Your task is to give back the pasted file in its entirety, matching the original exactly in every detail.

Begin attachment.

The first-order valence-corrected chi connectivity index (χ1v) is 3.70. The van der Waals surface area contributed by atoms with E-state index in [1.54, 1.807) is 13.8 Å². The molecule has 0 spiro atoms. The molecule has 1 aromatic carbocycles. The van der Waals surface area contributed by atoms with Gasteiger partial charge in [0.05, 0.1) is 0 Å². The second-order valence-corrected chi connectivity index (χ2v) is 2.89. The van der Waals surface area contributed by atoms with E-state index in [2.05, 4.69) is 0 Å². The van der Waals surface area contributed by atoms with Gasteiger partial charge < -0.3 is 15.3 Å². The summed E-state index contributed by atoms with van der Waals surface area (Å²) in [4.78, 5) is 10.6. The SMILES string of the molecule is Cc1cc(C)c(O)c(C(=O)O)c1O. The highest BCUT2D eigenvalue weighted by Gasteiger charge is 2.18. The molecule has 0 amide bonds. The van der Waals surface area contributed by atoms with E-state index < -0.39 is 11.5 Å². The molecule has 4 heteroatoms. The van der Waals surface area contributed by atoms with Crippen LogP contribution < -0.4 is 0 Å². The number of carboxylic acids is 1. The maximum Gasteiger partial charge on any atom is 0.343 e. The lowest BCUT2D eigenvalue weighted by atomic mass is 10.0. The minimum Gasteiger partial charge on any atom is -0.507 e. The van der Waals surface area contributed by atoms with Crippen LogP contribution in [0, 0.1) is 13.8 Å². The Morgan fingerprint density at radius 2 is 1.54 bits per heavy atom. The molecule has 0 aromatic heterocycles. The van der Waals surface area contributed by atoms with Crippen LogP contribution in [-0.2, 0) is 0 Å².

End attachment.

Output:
The first-order valence-corrected chi connectivity index (χ1v) is 3.70. The van der Waals surface area contributed by atoms with E-state index in [1.54, 1.807) is 13.8 Å². The molecule has 0 spiro atoms. The molecule has 1 aromatic carbocycles. The van der Waals surface area contributed by atoms with Gasteiger partial charge in [0.05, 0.1) is 0 Å². The second-order valence-corrected chi connectivity index (χ2v) is 2.89. The van der Waals surface area contributed by atoms with E-state index in [2.05, 4.69) is 0 Å². The van der Waals surface area contributed by atoms with Gasteiger partial charge < -0.3 is 15.3 Å². The summed E-state index contributed by atoms with van der Waals surface area (Å²) in [4.78, 5) is 10.6. The SMILES string of the molecule is Cc1cc(C)c(O)c(C(=O)O)c1O. The highest BCUT2D eigenvalue weighted by Gasteiger charge is 2.18. The molecule has 0 amide bonds. The van der Waals surface area contributed by atoms with E-state index < -0.39 is 11.5 Å². The molecule has 4 heteroatoms. The van der Waals surface area contributed by atoms with Crippen LogP contribution < -0.4 is 0 Å². The number of carboxylic acids is 1. The maximum Gasteiger partial charge on any atom is 0.343 e. The lowest BCUT2D eigenvalue weighted by atomic mass is 10.0. The minimum Gasteiger partial charge on any atom is -0.507 e. The van der Waals surface area contributed by atoms with Crippen LogP contribution in [0, 0.1) is 13.8 Å². The Morgan fingerprint density at radius 2 is 1.54 bits per heavy atom. The molecule has 0 aromatic heterocycles. The van der Waals surface area contributed by atoms with Crippen LogP contribution in [-0.2, 0) is 0 Å².